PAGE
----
Regardless, I was happy to pay and support the local economy. It all goes around.

The walk was mostly via the coast and as we climbed the steps and path we could see out across the sea and around the coast.

Initially we looked back to Monterosso and the bay.

Looking ahead we were able to see the coast line with a number of coves, some of which were home to the towns that make up Cinque Terra.

The walk was not easy, but the difficulty level was up to us, depending on the pace we set ourselves. Surprisingly I didn’t treat it as a challenge or a race and enjoyed the walk. It was an opportunity to be present, to have my mind where I was physically. I was pleased with this as it is where I want to be, rather than my mind being elsewhere, usually work.

The descent with postcard views

We then began the descent into Vernazza. As we did the view of the town, the bay and sea opened up presenting an array of colours. The ocean was glistening. It was one of those postcard pictures.

Then as we reached the cobblestone streets the view changed again. This time to narrower streets with tall buildings, that in places cast a welcome shadow providing the opportunity to cool down from the walk and heat. The streets have the usual shops providing much of the same products in all five towns, some or maybe more from the same suppliers. There seems to be enough activity to sustain the owners although I suspect that their needs are simpler than ours in Australia, giving rise to a lesser need for money.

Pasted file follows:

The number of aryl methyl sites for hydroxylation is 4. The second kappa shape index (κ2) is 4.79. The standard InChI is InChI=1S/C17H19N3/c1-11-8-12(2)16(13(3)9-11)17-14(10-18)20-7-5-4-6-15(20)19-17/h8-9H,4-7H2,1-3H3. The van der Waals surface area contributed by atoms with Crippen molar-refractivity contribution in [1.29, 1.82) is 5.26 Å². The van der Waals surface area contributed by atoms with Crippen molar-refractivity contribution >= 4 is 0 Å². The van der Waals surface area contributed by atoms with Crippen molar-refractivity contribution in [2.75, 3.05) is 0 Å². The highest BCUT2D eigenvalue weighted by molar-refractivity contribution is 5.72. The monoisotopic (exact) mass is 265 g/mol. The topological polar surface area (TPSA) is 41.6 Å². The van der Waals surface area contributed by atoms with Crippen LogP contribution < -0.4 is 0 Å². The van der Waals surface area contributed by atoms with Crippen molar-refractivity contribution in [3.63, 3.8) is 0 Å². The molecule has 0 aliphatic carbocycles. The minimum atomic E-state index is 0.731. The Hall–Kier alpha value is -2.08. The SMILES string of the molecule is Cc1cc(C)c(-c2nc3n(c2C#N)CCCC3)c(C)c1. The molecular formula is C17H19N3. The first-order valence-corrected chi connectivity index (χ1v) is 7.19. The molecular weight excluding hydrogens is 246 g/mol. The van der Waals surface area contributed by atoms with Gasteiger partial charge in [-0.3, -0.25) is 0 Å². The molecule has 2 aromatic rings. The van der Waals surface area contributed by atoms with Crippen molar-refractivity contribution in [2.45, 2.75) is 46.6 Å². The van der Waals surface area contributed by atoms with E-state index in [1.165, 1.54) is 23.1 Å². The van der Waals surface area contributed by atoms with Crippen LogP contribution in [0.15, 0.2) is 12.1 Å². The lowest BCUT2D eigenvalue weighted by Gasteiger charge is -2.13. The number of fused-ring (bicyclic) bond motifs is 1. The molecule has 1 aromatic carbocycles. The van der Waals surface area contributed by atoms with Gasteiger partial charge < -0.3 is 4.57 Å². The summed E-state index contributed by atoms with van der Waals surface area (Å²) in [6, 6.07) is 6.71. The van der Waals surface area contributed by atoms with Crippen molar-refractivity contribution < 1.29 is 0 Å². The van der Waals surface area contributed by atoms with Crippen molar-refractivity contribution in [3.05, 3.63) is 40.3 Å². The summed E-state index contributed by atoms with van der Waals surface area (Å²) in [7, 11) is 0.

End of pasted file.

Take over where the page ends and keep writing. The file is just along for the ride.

Of course again there are many Gelati shops and again we enjoy one.

After lunch we move to the swimming area. It is not a beach but a Jetty & some rocks that is popular amongst both Tourists and locals. I went down the ladder and enjoy the cool water, paddling around in the deep water around and onto the rocks.

The trip home and a wrong turn

We then caught the train from Vernazza to Riomaggiorrie, which is further south and the first of the five towns of Cinque Terra, to have a look around and then take the walk back from there to Manorola. Usually this is around 20–30 minutes but as the main path is closed we take the alternate route, path 531.

Sounds simple enough. It wasn’t. One hour of up then down. No plateau worth noting.

On the way up it was so steep at some points that I could use and sometimes had to use, the step that was 2 steps above my foot, for support with my hands. I could reach it easily with my hand.

The pictures below shows the early part. Even though there was blue sky above, it was no where near the peak.

Then looking down from our route we had travelled.

A man and his dog

Initially the area was lush and green with plenty of growth. As we climbed this faded and at the peak became a dry, dusty, rocky surface. At the very top there a local with his Dog, of course, digging with a pick axe. Keep in mind we arrived at this point after around 30 minutes of solid walking. This guy was digging away working around his vines. The ground was dry, hard and had many rocks. the sun was hot and there was no breeze. Good on him.